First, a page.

Good Minds Suggest: Paulo Bacigalupi's Favorite Books About the FuturePosted by Goodreads on May 5, 2015
"Some say the world will end in fire, some say in ice," but Paolo Bacigalupi is betting on water—as either our downfall or our salvation. His debut novel, The Windup Girl, imagined a partially submerged future, and his young adult novel, Ship Breaker, told the story of scavengers living above the ruins of an underwater New Orleans. But now the American science fiction writer is changing course. The Water Knife, his first novel for adults since the Hugo and Nebula award-winning The Windup Girl, is set in a world plagued by its lack of water. In this new vision of the future (which feels a bit too prescient for comfort), rich and poor alike fight over the Colorado River, desperate to survive a grim new era or drought. Bacigalupi shares his favorite books that dare to predict what's coming for civilization, the planet, and our species.
Cadillac Desert by Marc Reisner
"When I think about the future, I think about the past as well. I look at how we got to our present moment and make guesses about where we might be headed. For The Water Knife, one of the starting points was Cadillac Desert. Here Reisner guides us through the era of massive subsidized water projects that harnessed the largest waterways of the West and fueled prosperity in the western states, providing homes to millions of people and irrigating vast swaths of agricultural land that would otherwise be dead and dry. Reisner's book reminds us that our greatest strengths are also weaknesses and that much of our engineered prosperity may be a mirage."
Black Swan by Nassim Nicholas Taleb
"When we look toward the future, it's sobering to realize that as predictors, we don't do a very good job. We fail to anticipate the changes that turn out to be tectonic in their importance, whether it's 9/11, the advent of the Internet, or the next financial collapse. In Black Swan Taleb helps explain why we're nearly always wrong about the future and how critical that can turn out to be. For me, as someone who thinks about where we're headed, the hunt for those black swans that are terribly real and terribly defining is almost an obsession. Taleb provides a language for describing the blindness of human nature as we anticipate what we'll wake up and face tomorrow."
Doubt Is Their Product: How Industry's Assault on Science Threatens Your Health by David Michaels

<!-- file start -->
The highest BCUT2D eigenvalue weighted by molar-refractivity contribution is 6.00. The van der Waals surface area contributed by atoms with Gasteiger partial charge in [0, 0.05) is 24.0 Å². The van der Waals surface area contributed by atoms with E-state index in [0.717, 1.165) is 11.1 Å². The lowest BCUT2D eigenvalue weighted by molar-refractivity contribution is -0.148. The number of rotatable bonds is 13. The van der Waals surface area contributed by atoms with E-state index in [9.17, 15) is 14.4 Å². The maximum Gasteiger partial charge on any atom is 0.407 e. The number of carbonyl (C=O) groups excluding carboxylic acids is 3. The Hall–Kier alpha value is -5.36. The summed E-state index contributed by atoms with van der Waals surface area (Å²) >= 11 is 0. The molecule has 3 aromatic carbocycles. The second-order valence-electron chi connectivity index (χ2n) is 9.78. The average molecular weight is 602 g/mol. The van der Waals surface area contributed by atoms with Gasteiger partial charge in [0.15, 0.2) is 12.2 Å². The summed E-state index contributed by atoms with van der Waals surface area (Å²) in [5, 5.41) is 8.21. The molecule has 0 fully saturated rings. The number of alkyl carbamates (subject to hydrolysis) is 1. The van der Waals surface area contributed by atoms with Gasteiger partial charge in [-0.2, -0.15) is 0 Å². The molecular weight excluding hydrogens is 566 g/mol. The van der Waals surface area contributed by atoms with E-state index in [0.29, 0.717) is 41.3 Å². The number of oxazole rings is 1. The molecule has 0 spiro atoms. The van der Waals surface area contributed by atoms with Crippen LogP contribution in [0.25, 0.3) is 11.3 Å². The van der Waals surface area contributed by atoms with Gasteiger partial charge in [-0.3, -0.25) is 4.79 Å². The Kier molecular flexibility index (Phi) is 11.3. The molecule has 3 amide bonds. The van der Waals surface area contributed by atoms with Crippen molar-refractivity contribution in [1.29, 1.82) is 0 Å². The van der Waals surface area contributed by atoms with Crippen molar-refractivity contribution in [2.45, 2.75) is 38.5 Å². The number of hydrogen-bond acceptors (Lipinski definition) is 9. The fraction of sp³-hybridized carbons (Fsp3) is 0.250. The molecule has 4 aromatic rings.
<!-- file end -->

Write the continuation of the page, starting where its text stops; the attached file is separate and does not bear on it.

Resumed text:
"When thinking about the future and what might possibly go wrong (see Black Swan, above), it's interesting to look at how government and business intertwine and how short-term profit motives can undermine good policy and, with it, hope for a good future. While any technology has the potential to improve our lives, it takes robust oversight and informed regulations to make sure that a technology doesn't run amok. In Doubt Is Their Product, Michaels outlines how those safeguards are repeatedly undermined and how our understanding of science, and even our understanding of what is true, is manipulated for profit. If I'm cynical about our ability to solve large, complex, long-term problems, it's partly because of books like this, where people are willing to do almost anything to make another dollar."
Song of the Dodo by David Quammen
"Lately I've been a bit obsessed with biodiversity and extinction. I'm interested in the loss of species and the fragmentation of ecosystems, but Quammen does a lot more as he describes the history of our understanding of evolution while also going into detail about how species evolve to fill niches, how they go extinct, and how ecosystems simplify or flourish and diversify under different circumstances. For me, these ideas inform my fiction as I look at human systems as well—cultural, biological, social—and think about how we adapt, change, or simply disappear, depending on the pressures that come to bear upon us."
The Big Short: Inside the Doomsday Machine by Michael Lewis
"A thriller that also turns out to be nonfiction about the 2008 financial collapse and the few outliers who saw it coming. I'm fascinated by people who go against prevailing wisdom and build a clearer understanding of the world than their peers. In The Big Short it's interesting to watch as a few investors begin to see the shape of the impending collapse and then ask themselves, "Why doesn't anyone else see this coming? Are they the suckers? Or are we?" When I think about the future, the winners and losers will be separated into those who can see reality, and plan for it, and those who live in denial, pretending that the party will never end."
Vote for your own favorites on Listopia: Popular Postapocalyptic Books